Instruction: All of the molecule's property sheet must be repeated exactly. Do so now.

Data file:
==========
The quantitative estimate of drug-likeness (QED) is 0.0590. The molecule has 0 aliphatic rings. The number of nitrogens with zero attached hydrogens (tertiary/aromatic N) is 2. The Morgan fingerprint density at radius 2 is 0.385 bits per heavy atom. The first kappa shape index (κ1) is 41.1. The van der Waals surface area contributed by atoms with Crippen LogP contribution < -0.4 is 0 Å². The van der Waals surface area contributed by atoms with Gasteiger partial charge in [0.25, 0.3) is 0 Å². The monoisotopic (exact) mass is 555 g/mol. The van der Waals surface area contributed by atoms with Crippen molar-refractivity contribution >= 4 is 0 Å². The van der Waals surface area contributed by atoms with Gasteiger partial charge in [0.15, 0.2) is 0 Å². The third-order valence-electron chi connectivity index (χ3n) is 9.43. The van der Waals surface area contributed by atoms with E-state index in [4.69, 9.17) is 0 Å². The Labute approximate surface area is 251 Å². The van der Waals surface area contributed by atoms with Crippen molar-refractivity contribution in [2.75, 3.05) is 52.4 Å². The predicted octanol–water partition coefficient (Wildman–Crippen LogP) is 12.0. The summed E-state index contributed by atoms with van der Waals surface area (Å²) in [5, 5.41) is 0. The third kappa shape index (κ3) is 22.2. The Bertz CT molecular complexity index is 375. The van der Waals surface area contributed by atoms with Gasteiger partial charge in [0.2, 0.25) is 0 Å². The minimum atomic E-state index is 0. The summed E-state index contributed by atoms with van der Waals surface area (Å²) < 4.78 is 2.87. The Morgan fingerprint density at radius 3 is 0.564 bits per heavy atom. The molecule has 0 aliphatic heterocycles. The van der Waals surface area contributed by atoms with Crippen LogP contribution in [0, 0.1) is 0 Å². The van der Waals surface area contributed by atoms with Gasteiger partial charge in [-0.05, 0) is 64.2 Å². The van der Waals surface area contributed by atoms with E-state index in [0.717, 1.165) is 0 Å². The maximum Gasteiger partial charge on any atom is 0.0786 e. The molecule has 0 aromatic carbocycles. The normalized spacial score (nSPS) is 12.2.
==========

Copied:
The quantitative estimate of drug-likeness (QED) is 0.0590. The molecule has 0 aliphatic rings. The number of nitrogens with zero attached hydrogens (tertiary/aromatic N) is 2. The Morgan fingerprint density at radius 2 is 0.385 bits per heavy atom. The first kappa shape index (κ1) is 41.1. The van der Waals surface area contributed by atoms with Crippen LogP contribution < -0.4 is 0 Å². The van der Waals surface area contributed by atoms with Gasteiger partial charge in [0.25, 0.3) is 0 Å². The monoisotopic (exact) mass is 555 g/mol. The van der Waals surface area contributed by atoms with Crippen molar-refractivity contribution >= 4 is 0 Å². The van der Waals surface area contributed by atoms with Gasteiger partial charge in [0.15, 0.2) is 0 Å². The third-order valence-electron chi connectivity index (χ3n) is 9.43. The van der Waals surface area contributed by atoms with E-state index in [4.69, 9.17) is 0 Å². The Labute approximate surface area is 251 Å². The van der Waals surface area contributed by atoms with Crippen molar-refractivity contribution in [2.75, 3.05) is 52.4 Å². The predicted octanol–water partition coefficient (Wildman–Crippen LogP) is 12.0. The summed E-state index contributed by atoms with van der Waals surface area (Å²) in [5, 5.41) is 0. The third kappa shape index (κ3) is 22.2. The Bertz CT molecular complexity index is 375. The van der Waals surface area contributed by atoms with Gasteiger partial charge in [0.2, 0.25) is 0 Å². The minimum atomic E-state index is 0. The summed E-state index contributed by atoms with van der Waals surface area (Å²) < 4.78 is 2.87. The Morgan fingerprint density at radius 3 is 0.564 bits per heavy atom. The molecule has 0 aliphatic heterocycles. The van der Waals surface area contributed by atoms with Crippen LogP contribution in [0, 0.1) is 0 Å². The van der Waals surface area contributed by atoms with Gasteiger partial charge in [-0.05, 0) is 64.2 Å². The van der Waals surface area contributed by atoms with E-state index in [0.717, 1.165) is 0 Å². The maximum Gasteiger partial charge on any atom is 0.0786 e. The molecule has 0 aromatic carbocycles. The normalized spacial score (nSPS) is 12.2.